Why Was Jerusalem Destroyed?

Consider these words of God concerning the people of that city:

Who can I speak to and give such a warning that they will listen? . . . they cannot pay attention.
See the Word of the Lord has become contemptible to them—they can find no pleasure in it.

Jeremiah 6:10 (HCSB)

When a nation gets to that point—when God says there is no one to whom to appeal; when no one will listen to Him; when no one takes pleasure in the Word, then—you know that disaster is just around the corner, as it was in the case of Jerusalem!

Less and less people in our country are listening to God’s words in the Bible; His law is spurned, His Word is despised, and His is truth rejected. So, He has become a cipher in their lives. The warning more and more becomes appropriate to us as a nation. How close we are to disaster no one knows. But that is a question that fewer and fewer contemplate, or are willing to consider. More and more, like the Jews long ago, we trust in our “horses and chariots;” we are willing to believe we are invulnerable.

The falsity of that trust is apparent to all who read the Bible. But the trouble is that people no longer do so; they do not enjoy it. They find no pleasure in studying it. Indeed, to some it has become detestable; to many others it is simply dull and uninteresting. Whatever the reason—whether people are too busy with earning money, too absorbed in pleasure, entertainment and sports, or whatever—they simply don’t think God’s Word is worthwhile them taking the time to study and learn. As a result, they are ignorant of its warnings; know little or nothing of its encouragements, and are oblivious of God’s grace. Why? Because the study of the Scriptures for them, as for the Jews, has become boring or even contemptible, and they take no pleasure in it.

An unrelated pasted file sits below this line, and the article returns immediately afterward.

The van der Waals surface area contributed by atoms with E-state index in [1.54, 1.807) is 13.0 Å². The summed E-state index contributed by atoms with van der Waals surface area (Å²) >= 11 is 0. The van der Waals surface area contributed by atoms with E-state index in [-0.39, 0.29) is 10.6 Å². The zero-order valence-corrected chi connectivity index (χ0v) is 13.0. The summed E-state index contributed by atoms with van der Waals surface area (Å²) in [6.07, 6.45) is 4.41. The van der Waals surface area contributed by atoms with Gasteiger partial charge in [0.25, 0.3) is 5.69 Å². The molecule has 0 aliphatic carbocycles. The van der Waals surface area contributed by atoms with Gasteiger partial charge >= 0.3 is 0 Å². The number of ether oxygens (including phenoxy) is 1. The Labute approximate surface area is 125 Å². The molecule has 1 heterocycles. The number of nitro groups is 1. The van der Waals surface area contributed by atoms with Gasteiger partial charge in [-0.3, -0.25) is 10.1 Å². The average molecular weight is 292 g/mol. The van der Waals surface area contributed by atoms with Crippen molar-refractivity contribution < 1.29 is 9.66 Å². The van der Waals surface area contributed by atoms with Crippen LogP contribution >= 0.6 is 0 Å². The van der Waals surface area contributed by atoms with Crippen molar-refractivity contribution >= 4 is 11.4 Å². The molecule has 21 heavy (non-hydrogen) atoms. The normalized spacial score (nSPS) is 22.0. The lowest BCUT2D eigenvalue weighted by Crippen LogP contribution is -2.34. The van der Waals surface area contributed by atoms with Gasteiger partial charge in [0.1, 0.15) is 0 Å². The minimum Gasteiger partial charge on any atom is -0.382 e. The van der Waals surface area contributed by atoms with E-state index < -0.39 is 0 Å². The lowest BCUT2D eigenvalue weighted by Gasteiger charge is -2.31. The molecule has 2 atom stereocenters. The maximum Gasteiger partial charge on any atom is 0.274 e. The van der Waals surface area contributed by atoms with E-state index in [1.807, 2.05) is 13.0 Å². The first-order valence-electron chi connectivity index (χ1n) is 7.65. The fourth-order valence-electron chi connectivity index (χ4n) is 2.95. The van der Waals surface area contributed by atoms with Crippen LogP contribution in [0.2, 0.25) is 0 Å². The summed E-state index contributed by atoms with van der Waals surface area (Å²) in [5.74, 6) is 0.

This condition in a nation is surely the recipe for its devastation, and unless we change our ways as the highly privileged people that we have been, we are due for it. When? I don’t know—God is gracious and slow to anger. Surely He has for long put up with our indifference and contempt. But we should not presume upon His grace. The biblical warnings of Jeremiah are precisely what we need to hear. But who will read and take them to heart? How many can? Are there any reading this message who will turn off the TV for a few nights and read through the book of Jeremiah? I am praying some will. But who knows—the law of God may have become so foreign to them, that it is something in which they no longer know how to find pleasure.

Trusting Jesus as the One Who died for all who will believe that He suffered punishment in their place and rose from the dead, alone makes the Scriptures a pleasure to read. Yet, even believers have become complacent about their study of the Word. How about you—do you discover the Bible a pleasure, or dull, or contemptible? The answer to that question may be the answer to whether we—or our children—will have the boiling cauldron tiled toward us [if this last statement is unintelligible to you, I suggest that you start reading Jeremiah right away!].


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